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Theft by taking. Floyd Superior Court. Before Judge Frazier.
Appellant was convicted of theft by taking. On appeal he contends the trial court erred (1) by denying his motion to suppress evidence; (2) by denying a motion for mistrial after the prosecuting attorney commented on the failure of appellant's wife to testify; and (3) by considering an uncertified printout of appellant's criminal record during the sentence hearing.
1. Larry Freeman, chief of police of Cave Springs, Georgia, received a report that a garden tiller belonging to Doyle White had been stolen, and to be on the lookout for a brown pickup truck occupied by two men and a woman. One man was described as having long dark hair and a beard, and the woman was described as having dark hair. Shortly after receiving the report Freeman observed a brown pickup truck occupied by two men and a woman who fit the description received by Freeman. He stopped the truck, which had a garden tiller clearly visible in the open bed of the truck. Appellant was driving the truck; his wife [Linda Davis] and appellant's brother were the passengers. Freeman had appellant follow him to the police station, where the Floyd County sheriff's office was notified of appellant's arrest. The owner of the tiller came to the police station and identified the tiller as the one stolen from his home earlier in the day.
Appellant moved to suppress evidence relating to seizure of the tiller on the ground that he was stopped and arrested illegally. Appellant argues that because Freeman relied on information from an informer, he was not justified in stopping appellant. This argument is without merit.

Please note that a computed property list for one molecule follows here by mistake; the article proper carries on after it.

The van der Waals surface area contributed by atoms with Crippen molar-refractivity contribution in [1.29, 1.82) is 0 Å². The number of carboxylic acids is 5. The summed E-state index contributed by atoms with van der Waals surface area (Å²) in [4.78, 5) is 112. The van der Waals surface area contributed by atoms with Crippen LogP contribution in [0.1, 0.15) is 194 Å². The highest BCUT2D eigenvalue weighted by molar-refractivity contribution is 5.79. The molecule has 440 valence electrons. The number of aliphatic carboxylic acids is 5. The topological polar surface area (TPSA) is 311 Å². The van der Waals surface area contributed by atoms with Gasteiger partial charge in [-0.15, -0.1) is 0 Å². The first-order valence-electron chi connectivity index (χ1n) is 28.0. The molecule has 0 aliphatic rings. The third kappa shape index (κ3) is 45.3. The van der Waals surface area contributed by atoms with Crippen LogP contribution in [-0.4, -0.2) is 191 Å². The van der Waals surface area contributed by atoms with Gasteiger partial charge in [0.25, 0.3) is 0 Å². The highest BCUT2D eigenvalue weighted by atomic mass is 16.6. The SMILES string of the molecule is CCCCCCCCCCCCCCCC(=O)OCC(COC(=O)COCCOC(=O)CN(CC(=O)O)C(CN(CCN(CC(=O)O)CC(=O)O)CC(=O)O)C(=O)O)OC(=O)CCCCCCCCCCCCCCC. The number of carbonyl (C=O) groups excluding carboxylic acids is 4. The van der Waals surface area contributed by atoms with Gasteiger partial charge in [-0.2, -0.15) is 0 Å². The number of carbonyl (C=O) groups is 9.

Freeman received his information either directly from White, who reported the theft of his tiller to the police, or over his police radio from the dispatcher who received White's report. In either event, the information came from the owner of the stolen property, not from an informer. The United States Supreme Court has held that an individual's freedom to use public highways is circumscribed by the state's police power when a police officer has "specific and articulable facts" which warrant a stop of a vehicle to investigate the circumstances which provoke a reasonable and founded suspicion. United States v. Brignoni-Ponce, 422 U. S. 873, 878 (95 SC 2574, 45 LE2d 607). This court has held that what is a "reasonable articulable suspicion" may be "less than probable cause to make an arrest or conduct a search, but must be more than mere caprice or arbitrary harassment." Allen v. State, 140 Ga. App. 828, 830 (1) (232 SE2d 250) (1976); Radowick v. State, 145 Ga. App. 231, 233 (244 SE2d 346) (1978). The police chief in the instant case certainly had specific and articulable facts which would authorize him to stop the pickup truck and detain the occupants briefly while checking their identification. His observation of a garden tiller in plain view as he approached the truck gave him probable cause to arrest appellant on suspicion of burglary. We have held that an arrest without a warrant is legal under such circumstances, as is seizure of property resulting from the arrest. Carney v. State, 145 Ga. App. 660, 661-662 (244 SE2d 603) (1978). See also Phillips v. State, 233 Ga. 800, 802 (213 SE2d 664) (1975). Accordingly, it was not error to deny appellant's motion to suppress.
2. Appellant next contends it was error to deny his motion for a mistrial after the prosecuting attorney stated in closing argument that Linda Davis, the wife of appellant and a co-defendant, did not testify. Appellant argues that a wife may never be compelled to testify against her husband, whether she is a co-defendant or not, and the court's curative instruction was not sufficient in this regard.